State of the Program, Part Five: Tech vs. the ACC

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This is our third and final part of recruiting coverage in the State of the
Program series. Today we’ll take a closer look at all of the ACC schools and see
what they have to offer from a tradition and facilities standpoint.

Let’s get right into it, in alphabetical order.

Boston College

Tradition: Boston College has a good basketball tradition, with 18 NCAA
tournament appearances. That ranks sixth in the ACC. The Eagles have had some
very recognizable players, such as Troy Bell, Dana Barros and Jared Dudley.
However, they have never made a Final Four.

Facilities: BC plays in the Conte Forum (8,606 capacity), which was
opened in 1988. The arena was built next to Alumni Stadium, and some luxury
suites actually overlook both the football field and the basketball arena floor.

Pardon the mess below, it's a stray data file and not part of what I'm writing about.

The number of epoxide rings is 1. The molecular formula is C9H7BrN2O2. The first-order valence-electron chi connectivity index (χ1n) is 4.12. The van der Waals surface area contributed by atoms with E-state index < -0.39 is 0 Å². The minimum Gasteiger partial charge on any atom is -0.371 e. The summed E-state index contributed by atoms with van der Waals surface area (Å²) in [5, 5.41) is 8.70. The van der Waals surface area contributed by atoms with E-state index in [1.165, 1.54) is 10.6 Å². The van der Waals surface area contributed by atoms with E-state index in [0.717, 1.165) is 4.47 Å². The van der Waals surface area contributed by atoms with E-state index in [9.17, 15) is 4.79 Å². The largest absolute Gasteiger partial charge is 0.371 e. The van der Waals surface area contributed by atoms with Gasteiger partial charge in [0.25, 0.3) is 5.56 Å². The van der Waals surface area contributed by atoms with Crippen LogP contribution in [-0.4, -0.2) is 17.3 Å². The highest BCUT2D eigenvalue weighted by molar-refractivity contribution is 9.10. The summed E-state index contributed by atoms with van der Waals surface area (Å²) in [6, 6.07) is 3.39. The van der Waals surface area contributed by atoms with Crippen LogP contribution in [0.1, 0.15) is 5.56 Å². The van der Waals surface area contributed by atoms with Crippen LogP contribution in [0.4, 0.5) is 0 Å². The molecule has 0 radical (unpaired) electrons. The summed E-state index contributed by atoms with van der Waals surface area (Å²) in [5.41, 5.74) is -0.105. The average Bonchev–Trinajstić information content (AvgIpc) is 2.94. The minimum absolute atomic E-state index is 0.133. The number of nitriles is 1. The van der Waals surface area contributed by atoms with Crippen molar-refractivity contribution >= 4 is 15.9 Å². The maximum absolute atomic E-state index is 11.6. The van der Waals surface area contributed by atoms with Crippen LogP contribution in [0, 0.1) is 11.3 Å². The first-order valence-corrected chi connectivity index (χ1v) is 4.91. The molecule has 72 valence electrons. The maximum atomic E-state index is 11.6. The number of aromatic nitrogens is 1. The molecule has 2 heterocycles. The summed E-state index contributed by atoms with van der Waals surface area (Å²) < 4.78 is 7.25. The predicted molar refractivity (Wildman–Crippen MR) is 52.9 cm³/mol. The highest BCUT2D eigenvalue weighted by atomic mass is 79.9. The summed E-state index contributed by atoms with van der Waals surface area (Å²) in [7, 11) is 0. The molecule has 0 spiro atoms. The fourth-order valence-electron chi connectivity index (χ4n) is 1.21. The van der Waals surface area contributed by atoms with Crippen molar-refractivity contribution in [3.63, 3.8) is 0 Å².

That’s an interesting and unique concept. With recent renovations, this is a
modern basketball facility.

Overall: Boston College is located in a big city, they have solid
basketball tradition and a solid arena. However, on paper, they are one of the
worst recruiting teams in the ACC. We should really throw BC out of the window
when discussing recruiting. Al Skinner apparently doesn’t feel the need to go
after highly-touted prospects by wading through handlers, AAU coaches, etc. He
recruits guys you’ve never heard of, like Troy Bell, Jared Dudley and Craig
Smith, and they develop into very good players in his tight flex offense. BC
could probably recruit a lot better if they tried.


Tradition: Clemson doesn’t have much basketball tradition. They have just
nine NCAA tournament appearances, which ranks 10th in the ACC. They have
traditionally been the whipping boy of the conference, though they have enjoyed
success in spots under Bill Foster, Rick Barnes and Oliver Purnell.

Facilities: Clemson plays in Littlejohn Coliseum (10,325), which